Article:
The Max Response Time field is meaningful only in Membership Query
     messages, and specifies the maximum allowed time before sending a
     responding report in units of 1/10 second.  In all other messages,
     it is set to zero by the sender and ignored by receivers.

     Varying this setting allows IGMPv2 routers to tune the "leave
     latency" (the time between the moment the last host leaves a group
     and when the routing protocol is notified that there are no more
     members), as discussed in section 7.8.  It also allows tuning of
     the burstiness of IGMP traffic on a subnet, as discussed in section
     7.3.

1.3.  Checksum

     The checksum is the 16-bit one's complement of the one's complement
     sum of the whole IGMP message (the entire IP payload).  For
     computing the checksum, the checksum field is set to zero.  When
     receiving packets, the checksum MUST be verified before processing
     a packet.

1.4.  Group Address

     In a Membership Query message, the group address field is set to
     zero when sending a General Query, and set to the group address
     being queried when sending a Group-Specific Query.

     In a Membership Report or Leave Group message, the group address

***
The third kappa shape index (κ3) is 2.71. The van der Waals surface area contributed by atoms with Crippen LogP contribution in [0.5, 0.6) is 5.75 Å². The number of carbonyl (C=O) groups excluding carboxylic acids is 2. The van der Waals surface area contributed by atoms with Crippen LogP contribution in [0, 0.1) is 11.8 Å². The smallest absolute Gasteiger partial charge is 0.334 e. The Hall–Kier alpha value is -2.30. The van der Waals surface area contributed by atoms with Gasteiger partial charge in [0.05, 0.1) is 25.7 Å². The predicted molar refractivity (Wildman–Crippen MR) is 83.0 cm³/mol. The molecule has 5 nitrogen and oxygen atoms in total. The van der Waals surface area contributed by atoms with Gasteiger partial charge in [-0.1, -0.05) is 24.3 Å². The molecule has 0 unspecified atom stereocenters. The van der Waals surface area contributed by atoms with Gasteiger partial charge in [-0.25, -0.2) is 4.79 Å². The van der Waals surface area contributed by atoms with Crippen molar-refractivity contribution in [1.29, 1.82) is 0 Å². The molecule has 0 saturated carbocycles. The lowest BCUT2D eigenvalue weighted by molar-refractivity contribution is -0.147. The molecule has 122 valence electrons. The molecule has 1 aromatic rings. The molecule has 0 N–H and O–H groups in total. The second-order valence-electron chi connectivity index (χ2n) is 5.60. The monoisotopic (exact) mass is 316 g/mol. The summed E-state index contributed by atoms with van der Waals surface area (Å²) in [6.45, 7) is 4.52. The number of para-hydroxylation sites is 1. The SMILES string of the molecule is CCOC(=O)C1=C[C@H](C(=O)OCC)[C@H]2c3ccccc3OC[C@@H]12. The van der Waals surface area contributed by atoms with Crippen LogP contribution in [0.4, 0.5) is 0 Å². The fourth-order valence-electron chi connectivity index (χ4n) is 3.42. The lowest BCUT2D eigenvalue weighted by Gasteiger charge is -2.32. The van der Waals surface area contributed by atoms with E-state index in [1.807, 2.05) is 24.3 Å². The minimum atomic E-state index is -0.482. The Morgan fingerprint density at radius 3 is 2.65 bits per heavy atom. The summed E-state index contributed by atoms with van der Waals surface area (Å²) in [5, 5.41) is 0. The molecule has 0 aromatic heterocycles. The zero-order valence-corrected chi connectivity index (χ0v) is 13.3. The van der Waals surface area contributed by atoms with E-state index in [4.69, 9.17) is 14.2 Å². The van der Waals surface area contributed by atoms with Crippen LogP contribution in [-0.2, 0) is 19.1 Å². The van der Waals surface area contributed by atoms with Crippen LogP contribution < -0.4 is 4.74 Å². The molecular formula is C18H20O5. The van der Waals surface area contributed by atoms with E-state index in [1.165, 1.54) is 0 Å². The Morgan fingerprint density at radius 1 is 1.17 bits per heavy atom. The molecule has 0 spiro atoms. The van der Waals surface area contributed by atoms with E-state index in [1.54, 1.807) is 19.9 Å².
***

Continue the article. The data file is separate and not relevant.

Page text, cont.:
field holds the IP multicast group address of the group being
     reported or left.

1.5.  Other fields

     Note that IGMP messages may be longer than 8 octets, especially
     future backwards-compatible versions of IGMP.  As long as the Type
     is one that is recognized, an IGMPv2 implementation MUST ignore
     anything past the first 8 octets while processing the packet.



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     However, the IGMP checksum is always computed over the whole IP
     payload, not just over the first 8 octets.

2.  Protocol Description

Note that defaults for timer values are described later in this
document.  Timer and counter names appear in square brackets.

The term "interface" is sometimes used in this document to mean "the
primary interface on an attached network"; if a router has multiple
physical interfaces on a single network this protocol need only run on
one of them.  Hosts, on the other hand, need to perform their actions on
all interfaces that have memberships associated with them.